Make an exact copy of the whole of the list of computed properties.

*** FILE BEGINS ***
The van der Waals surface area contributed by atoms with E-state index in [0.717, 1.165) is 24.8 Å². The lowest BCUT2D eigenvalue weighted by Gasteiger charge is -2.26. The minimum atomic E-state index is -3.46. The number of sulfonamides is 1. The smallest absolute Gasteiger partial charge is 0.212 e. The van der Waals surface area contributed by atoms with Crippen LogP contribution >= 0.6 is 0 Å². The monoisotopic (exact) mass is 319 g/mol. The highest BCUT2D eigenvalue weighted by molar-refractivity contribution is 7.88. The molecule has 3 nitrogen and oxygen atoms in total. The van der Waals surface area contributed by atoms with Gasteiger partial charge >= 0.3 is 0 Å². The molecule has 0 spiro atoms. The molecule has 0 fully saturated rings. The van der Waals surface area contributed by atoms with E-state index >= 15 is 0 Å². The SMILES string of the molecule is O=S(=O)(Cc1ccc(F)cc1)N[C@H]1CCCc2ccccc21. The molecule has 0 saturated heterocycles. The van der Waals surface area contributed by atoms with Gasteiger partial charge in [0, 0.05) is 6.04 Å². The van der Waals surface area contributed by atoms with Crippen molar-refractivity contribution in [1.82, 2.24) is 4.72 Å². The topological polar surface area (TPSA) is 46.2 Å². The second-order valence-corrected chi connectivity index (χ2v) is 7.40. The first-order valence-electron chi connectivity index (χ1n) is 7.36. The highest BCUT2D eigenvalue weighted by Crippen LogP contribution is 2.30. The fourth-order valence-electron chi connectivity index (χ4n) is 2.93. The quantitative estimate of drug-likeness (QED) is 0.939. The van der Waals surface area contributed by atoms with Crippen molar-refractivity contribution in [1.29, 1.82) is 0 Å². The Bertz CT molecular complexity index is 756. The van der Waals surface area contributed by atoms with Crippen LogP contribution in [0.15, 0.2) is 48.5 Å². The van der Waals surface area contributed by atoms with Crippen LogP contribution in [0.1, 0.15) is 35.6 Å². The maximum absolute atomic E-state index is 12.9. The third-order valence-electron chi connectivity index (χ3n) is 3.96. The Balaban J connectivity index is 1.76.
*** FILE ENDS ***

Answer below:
The van der Waals surface area contributed by atoms with E-state index in [0.717, 1.165) is 24.8 Å². The lowest BCUT2D eigenvalue weighted by Gasteiger charge is -2.26. The minimum atomic E-state index is -3.46. The number of sulfonamides is 1. The smallest absolute Gasteiger partial charge is 0.212 e. The van der Waals surface area contributed by atoms with Crippen LogP contribution >= 0.6 is 0 Å². The monoisotopic (exact) mass is 319 g/mol. The highest BCUT2D eigenvalue weighted by molar-refractivity contribution is 7.88. The molecule has 3 nitrogen and oxygen atoms in total. The van der Waals surface area contributed by atoms with Gasteiger partial charge >= 0.3 is 0 Å². The molecule has 0 spiro atoms. The molecule has 0 fully saturated rings. The van der Waals surface area contributed by atoms with E-state index >= 15 is 0 Å². The SMILES string of the molecule is O=S(=O)(Cc1ccc(F)cc1)N[C@H]1CCCc2ccccc21. The molecule has 0 saturated heterocycles. The van der Waals surface area contributed by atoms with Gasteiger partial charge in [0, 0.05) is 6.04 Å². The van der Waals surface area contributed by atoms with Crippen molar-refractivity contribution in [1.82, 2.24) is 4.72 Å². The topological polar surface area (TPSA) is 46.2 Å². The second-order valence-corrected chi connectivity index (χ2v) is 7.40. The first-order valence-electron chi connectivity index (χ1n) is 7.36. The highest BCUT2D eigenvalue weighted by Crippen LogP contribution is 2.30. The fourth-order valence-electron chi connectivity index (χ4n) is 2.93. The quantitative estimate of drug-likeness (QED) is 0.939. The van der Waals surface area contributed by atoms with Crippen molar-refractivity contribution in [1.29, 1.82) is 0 Å². The Bertz CT molecular complexity index is 756. The van der Waals surface area contributed by atoms with Crippen LogP contribution in [0.15, 0.2) is 48.5 Å². The van der Waals surface area contributed by atoms with Crippen LogP contribution in [0.1, 0.15) is 35.6 Å². The maximum absolute atomic E-state index is 12.9. The third-order valence-electron chi connectivity index (χ3n) is 3.96. The Balaban J connectivity index is 1.76.